Poker Player Appears in Las Vegas Court After Posing as Millionaire to Steal $500,000 in Bitcoin

  • Filippos Liakounakos is facing numerous serious charges; the judge set his bail at $250,000
  • The 23-year-old posed as a business associate to get the victim to transfer $500,000 in Bitcoin
  • The prosecution wants further investigations into Liakounakos as there may be other victims
  • Liakounakos was tracked down after subsequently giving an email address to the victim
Bitcoin thief
A poker pro was in court this week after allegedly posing as a millionaire to scam $500,000 worth of Bitcoin from his victim. [Image: Shutterstock.com]

Facing serious charges

A poker pro has appeared in a Las Vegas Court after allegedly posing as a millionaire and stealing $500,000 worth of Bitcoin. Filippos Liakounakos was hit with charges of theft of more than $100,000, a felony act involving transmission of computer data or electronic mail, and identity theft.

conducted in-depth research about Nevada-based millionaires before pulling off the scam

On Wednesday in a Las Vegas Justice Court, the judge set bail at $250,000 for the 23-year-old. In the hearing, details came to light that Liakounakos had conducted in-depth research about Nevada-based millionaires before pulling off the scam. The part-time poker player allegedly stole the Bitcoin from one of the wealthy individuals who he found through his research, while also stealing the identity of another high net worth individual.

Posing as an associate

The unnamed victim, a novice cryptocurrency trader, was approached on the Telegram messaging app by someone he thought was a business associate. Following a conversation, the victim agreed to transfer $500,000 worth of Bitcoin. The sum included a seller’s fee of $50,000. The next day, the victim got in touch with the real business associate who naturally knew nothing about the Bitcoin transfer. It then became clear that someone had stolen the business associate’s identity.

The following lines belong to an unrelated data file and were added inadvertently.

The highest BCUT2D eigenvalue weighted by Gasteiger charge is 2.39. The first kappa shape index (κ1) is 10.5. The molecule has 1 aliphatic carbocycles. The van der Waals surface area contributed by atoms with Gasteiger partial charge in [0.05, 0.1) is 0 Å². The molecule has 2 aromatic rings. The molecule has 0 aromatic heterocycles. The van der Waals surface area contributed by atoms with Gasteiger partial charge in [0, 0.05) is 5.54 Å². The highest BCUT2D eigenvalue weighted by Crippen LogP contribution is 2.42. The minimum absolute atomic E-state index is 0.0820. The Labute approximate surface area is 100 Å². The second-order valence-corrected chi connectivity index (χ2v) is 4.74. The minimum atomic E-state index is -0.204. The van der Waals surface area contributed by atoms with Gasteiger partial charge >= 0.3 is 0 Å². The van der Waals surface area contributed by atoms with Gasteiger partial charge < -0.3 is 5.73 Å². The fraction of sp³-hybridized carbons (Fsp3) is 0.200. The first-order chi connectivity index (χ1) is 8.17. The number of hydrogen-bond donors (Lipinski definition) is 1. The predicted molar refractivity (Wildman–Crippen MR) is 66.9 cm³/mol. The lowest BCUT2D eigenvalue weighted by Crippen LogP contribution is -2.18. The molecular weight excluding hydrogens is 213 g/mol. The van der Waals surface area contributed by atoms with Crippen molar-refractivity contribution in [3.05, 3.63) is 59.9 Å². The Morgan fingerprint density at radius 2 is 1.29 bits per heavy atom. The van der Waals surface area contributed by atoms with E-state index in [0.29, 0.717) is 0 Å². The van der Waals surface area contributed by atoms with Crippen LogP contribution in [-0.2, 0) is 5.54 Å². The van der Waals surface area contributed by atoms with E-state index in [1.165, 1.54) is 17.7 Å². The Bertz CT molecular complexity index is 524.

During Wednesday’s hearing, Liakounakos’s lawyer said that his client does not have a prior criminal record and is set to graduate from a university in the Miami area.

Speaking to local media, Clark County chief deputy district attorney Jim Sweetin said that the scam was “a very sophisticated, organized and thought out theft.” Sweetin also believes that Liakounakos might have carried out similar scams previously and that detectives should continue with their investigations.

Getting caught

Detectives tried tracing the Bitcoin following the November 2020 transfer, but the transactions were well-hidden. Liakounakos got in touch with the victim once more via Telegram in December 2020 in an attempt to get almost $1m more worth of Bitcoin. The scammer provided an email address, which gave detectives the ability to track him down.

According to the Liakounakos’ Hendon Mob page, he has cashed in just two live poker tournaments and appears to mainly play online.

It is not the first time that Liakounakos has faced serious accusations. Poker pro Dan Fleyshman previously accused him of scamming $600,000 from former WSOP Colossus winner Cord Garcia. There were also other allegations about his refusal to pay $12,500 to a private poker club.